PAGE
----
Normalized data is for sissies OCT 27 2004
I'm not a hot shot programmer by any means, but I've done quite a bit of playing around with getting data in and out of databases programmatically. Something that's always confused me is the near-religion of data normalization among programmers and database admins. Every developer I've ever worked with has told me that when you're building a database, you need to normalize your data -- basically this means organizing your data in such a way that removes redundancy -- and failure to do so would result in public ridicule and possible revocation of access to any computing device. But I've always wondered, given that hard drives are cheap and getting cheaper, what's the problem with using more storage space in exchange for greater speed?
- Normalised data is for sissies
- Keep multiple copies of data around
- Makes searching faster
- Have to ensure consistency in the application logic
To which I would add: hard drives are cheap.
Cal presents normalization as a trade-off that, depending on your circumstances, might be worth looking at...which is a much more useful way of approaching the situation than what I've typically heard (normalize or die!). Want faster access to your data? Replicate it in the database but be aware that it'll cost you some storage space and you'll need to keep track of the extra data in your application (which can be a pain in the ass). In Flickr's case, they have 13 SELECTs for every INSERT, DELETE, and UPDATE statement hitting their database. Normalization can slow SELECT speed down while denormalization makes your I/D/Us more complicated and slower. Since the application part of Flickr depends so heavily on SELECTs from the database, it makes sense for them to denormalize their data somewhat to speed things up.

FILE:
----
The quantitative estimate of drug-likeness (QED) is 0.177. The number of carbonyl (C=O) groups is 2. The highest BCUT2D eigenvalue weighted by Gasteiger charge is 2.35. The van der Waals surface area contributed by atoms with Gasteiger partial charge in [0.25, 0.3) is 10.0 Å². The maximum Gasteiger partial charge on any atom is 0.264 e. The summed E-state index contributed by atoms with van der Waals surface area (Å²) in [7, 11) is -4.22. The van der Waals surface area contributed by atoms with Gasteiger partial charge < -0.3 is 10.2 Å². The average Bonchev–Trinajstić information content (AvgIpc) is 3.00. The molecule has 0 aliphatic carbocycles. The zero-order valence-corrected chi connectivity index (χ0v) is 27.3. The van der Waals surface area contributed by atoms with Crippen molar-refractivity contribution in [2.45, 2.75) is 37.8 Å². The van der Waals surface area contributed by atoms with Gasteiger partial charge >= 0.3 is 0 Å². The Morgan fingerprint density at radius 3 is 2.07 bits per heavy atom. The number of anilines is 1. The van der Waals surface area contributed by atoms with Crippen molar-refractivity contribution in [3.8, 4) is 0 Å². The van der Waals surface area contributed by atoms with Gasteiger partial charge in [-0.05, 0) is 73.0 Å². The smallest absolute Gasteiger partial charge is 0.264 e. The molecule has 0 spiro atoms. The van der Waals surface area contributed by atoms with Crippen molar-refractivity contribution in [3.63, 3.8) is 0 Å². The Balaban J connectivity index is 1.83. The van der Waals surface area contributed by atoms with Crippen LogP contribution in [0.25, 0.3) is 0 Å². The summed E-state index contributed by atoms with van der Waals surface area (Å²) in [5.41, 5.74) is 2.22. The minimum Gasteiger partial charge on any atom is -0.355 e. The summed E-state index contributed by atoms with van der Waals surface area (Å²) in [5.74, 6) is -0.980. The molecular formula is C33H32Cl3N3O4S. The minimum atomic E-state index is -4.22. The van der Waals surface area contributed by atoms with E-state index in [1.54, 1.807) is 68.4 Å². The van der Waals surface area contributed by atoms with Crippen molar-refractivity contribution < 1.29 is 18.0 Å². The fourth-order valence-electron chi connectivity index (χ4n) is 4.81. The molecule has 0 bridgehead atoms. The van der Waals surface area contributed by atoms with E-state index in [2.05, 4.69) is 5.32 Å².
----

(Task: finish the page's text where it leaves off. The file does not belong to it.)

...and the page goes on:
Here's an analogy for the smokers in the audience...what sucks worse than realizing you left your lighter at home and you're stuck in traffic on the way to the office? The solution is to buy a bunch of lighters, one for your car, one for your coat pocket, one for the drawer in your office, one for your purse, etc. It's a trade-off. Your initial cash investment is greater (but lighters, like hard drives, are cheap) and you need to be diligent about leaving each lighter in its proper place, but you're never without a lighter when you need one.